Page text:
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Diterpenes
by Christian Rätsch
2005
Originally published in The Encyclopedia of Psychoactive Plants
Citation:   Rätsch C. Encyclopedia of Psychoactive Plants. Park Street Press. 2005. pg. 832.
Diterpenes
Other names Diterpene, diterpènes, diterpenoids, diterpenos

Diterpenes are not alkaloids but non-nitrogenous natural substances composed of four isoprene groups. They are related to the monoterpenes and sesquiterpenes and belong to the terpene group. Diterpenes occur in numerous plants and several essential oils.

Some diterpenes regulate plant growth. Termites, sponges (Spongia spongens L.), and coelentrates contain bioactive diterpenes that have inhibiting effects upon certain bacteria (Buchbauer et al. 1990, 28). There are even sweet-tasting diterpenes, such as the natural sweetening agents in Stevia rebaudiana (Bert.) Hemsl., the leaves of which are used to sweeten maté (cf. Ilex paraguariensis).

The first psychoactive diterpene to be discovered was salvinorin A. It is very likely that there are other psychoactive diterpenes that have not yet been isolated, pharmacologically tested, or chemically described. Some psychoactive alkaloids are diterpene derivatives. Aconitine, the primary active constituent of monkshood (cf. Aconitum ferox, Aconitum napellus), is a diterpene alkaloid. Diterpene alkaloids also occur in Delphinium and Spiracaea.

Diterpenes in Psychoactive Plants
(from Buchbauer et al. 1990*; Reid 1979; supplemented)

Stock PlantKnown Diterpenes
Coleus blumeibicyclic diterpenes
Coleus spp.forskolin, labdanes, coleones
Crocus sativuscrocetine (as glycosides)
Helichrysum spp. (cf. Helichrysum foetidum)various
Jatropha grossidentatajatrophone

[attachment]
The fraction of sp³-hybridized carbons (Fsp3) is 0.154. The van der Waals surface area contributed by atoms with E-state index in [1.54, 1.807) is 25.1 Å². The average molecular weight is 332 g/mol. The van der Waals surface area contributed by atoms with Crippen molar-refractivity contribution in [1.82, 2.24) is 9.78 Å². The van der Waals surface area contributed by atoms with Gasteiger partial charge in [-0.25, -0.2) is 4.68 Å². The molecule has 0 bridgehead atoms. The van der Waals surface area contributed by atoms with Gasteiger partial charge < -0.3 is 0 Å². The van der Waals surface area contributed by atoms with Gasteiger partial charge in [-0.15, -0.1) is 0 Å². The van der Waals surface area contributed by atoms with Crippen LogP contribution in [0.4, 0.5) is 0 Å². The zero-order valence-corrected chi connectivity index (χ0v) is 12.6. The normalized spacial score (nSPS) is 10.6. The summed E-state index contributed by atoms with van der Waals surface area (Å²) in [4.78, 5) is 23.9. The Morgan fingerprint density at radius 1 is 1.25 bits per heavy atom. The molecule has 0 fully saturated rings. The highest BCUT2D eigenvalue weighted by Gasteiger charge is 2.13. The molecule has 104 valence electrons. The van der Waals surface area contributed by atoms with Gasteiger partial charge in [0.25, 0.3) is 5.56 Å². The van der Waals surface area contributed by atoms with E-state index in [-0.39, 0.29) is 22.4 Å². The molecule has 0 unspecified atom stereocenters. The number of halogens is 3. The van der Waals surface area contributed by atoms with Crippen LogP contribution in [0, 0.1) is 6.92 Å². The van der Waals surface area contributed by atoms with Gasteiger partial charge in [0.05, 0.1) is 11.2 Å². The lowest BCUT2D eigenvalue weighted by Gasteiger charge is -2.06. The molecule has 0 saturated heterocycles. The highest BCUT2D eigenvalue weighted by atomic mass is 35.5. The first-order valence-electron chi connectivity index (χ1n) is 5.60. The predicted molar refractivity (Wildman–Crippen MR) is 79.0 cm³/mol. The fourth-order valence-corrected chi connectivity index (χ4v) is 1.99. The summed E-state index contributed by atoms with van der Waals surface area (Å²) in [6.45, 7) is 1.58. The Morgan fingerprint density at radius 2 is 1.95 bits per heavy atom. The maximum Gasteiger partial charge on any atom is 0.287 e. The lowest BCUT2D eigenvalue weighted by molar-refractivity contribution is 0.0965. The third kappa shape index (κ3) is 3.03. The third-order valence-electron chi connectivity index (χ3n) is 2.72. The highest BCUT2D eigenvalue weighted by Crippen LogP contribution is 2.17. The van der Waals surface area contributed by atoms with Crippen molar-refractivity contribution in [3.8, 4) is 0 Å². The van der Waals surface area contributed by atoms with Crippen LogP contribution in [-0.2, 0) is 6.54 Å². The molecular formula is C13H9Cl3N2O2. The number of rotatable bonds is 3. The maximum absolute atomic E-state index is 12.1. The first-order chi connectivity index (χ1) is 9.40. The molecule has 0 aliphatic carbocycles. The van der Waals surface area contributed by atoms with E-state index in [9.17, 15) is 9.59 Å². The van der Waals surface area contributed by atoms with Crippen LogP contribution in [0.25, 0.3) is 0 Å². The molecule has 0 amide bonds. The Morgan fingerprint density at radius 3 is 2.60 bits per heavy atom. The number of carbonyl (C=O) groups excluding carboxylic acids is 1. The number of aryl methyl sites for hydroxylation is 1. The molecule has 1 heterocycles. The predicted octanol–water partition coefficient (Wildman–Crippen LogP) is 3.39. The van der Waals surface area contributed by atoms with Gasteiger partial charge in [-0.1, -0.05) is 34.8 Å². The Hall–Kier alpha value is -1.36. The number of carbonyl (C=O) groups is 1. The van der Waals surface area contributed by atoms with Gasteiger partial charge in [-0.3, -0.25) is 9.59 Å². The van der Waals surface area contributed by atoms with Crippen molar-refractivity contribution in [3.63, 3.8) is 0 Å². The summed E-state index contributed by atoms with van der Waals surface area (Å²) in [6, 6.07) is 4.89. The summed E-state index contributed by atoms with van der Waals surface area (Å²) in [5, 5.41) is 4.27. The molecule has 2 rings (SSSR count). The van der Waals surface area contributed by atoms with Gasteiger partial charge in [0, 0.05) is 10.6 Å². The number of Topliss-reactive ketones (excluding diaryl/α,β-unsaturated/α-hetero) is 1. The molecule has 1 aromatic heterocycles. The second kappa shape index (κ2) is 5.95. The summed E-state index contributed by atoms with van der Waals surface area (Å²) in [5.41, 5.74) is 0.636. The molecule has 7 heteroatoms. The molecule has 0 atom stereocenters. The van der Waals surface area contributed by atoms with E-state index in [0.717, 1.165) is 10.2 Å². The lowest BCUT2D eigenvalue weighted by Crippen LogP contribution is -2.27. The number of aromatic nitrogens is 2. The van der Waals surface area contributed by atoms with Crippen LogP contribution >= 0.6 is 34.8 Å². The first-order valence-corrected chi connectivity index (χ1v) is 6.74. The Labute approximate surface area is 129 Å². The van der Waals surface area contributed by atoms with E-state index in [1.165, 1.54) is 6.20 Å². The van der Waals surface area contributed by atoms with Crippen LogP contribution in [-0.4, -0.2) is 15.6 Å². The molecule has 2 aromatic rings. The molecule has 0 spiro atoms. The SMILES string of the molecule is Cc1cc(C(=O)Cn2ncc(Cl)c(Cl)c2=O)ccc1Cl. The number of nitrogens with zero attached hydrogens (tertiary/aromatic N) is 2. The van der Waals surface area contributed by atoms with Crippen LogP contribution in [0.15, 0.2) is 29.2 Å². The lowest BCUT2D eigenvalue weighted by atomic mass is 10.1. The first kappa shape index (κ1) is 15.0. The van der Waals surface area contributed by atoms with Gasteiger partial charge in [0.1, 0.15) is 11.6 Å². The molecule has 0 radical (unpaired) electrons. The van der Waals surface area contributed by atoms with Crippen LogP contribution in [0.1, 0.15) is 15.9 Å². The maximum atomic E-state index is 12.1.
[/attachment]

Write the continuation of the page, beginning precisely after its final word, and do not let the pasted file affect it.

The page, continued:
Lagochilus inebrianslagochiline (diterpene alcohol)
Leonotis leonurusvarious
Leonurus sibricusvarious
Nicotiana sylvestris Spegazz.2,7,11-duvatrien-4,6-diol
Nicotiana tobacumlabdanes or duvanes
Nicotiana tomentosiformis Goodspeedlabdanes
Nicotiana spp. 
Petunia patagonica (Spegazz.) Millan (cf. Petunia violacea)various
Piper auritumtrans-phytol
Salvia divinorumsalvinorin A, salvinorin B (clerodanes)2
Scoparia dulcisLabdanediterpenes
Taxus baccata L. (cf. witches' ointments)taxines, taxol
Taxus brevifolia Nutt.Taxines
Taxus canadensis Marsh.Taxines
Taxus cuspidate Sieb. Et Zucc.Taxines
Taxus wallichianaTaxines


References #
  1. Buchbauer G, Spreizer H, Keiner G. "Biologische Wirkungen von Diterpenen". Pharmazie in Unserer Zeit. 1991;19(1):28-37.1
  2. Reid WW. "The diterpenes of the Nicotiana Species and N. tobacum cultivars". in The Biology and Taxonomy of the Solanaceae, ed. J. G. Hawkes, R. N. Lester, and A. Skelding. Academic Press. 1979. pp. 273-78
Notes #
  1. In the text, a reference is made to Buchbauer et al. 1990 twice. However, a reference for Buchbauer et al. 1991 is included in the books bibliography, but nothing is included for Buchbauer et al. 1990. The bibliographic info for Buchbauer et al. 1991 has been included. - J Case
  2. Since Ratsch's book has been published, salvinorin C and salvinorin D have been isolated from Salvia divinorum. These are also diterpenes. - J Case
Revision History #
  • 1.0 - 2005 - Rätsch - Original published in The Encyclopedia of Psychoactive Drugs.
  • 1.0 - Apr 22, 2008 - Erowid - Excerpt transcribed by Justin Case, html'd and published on Erowid.org.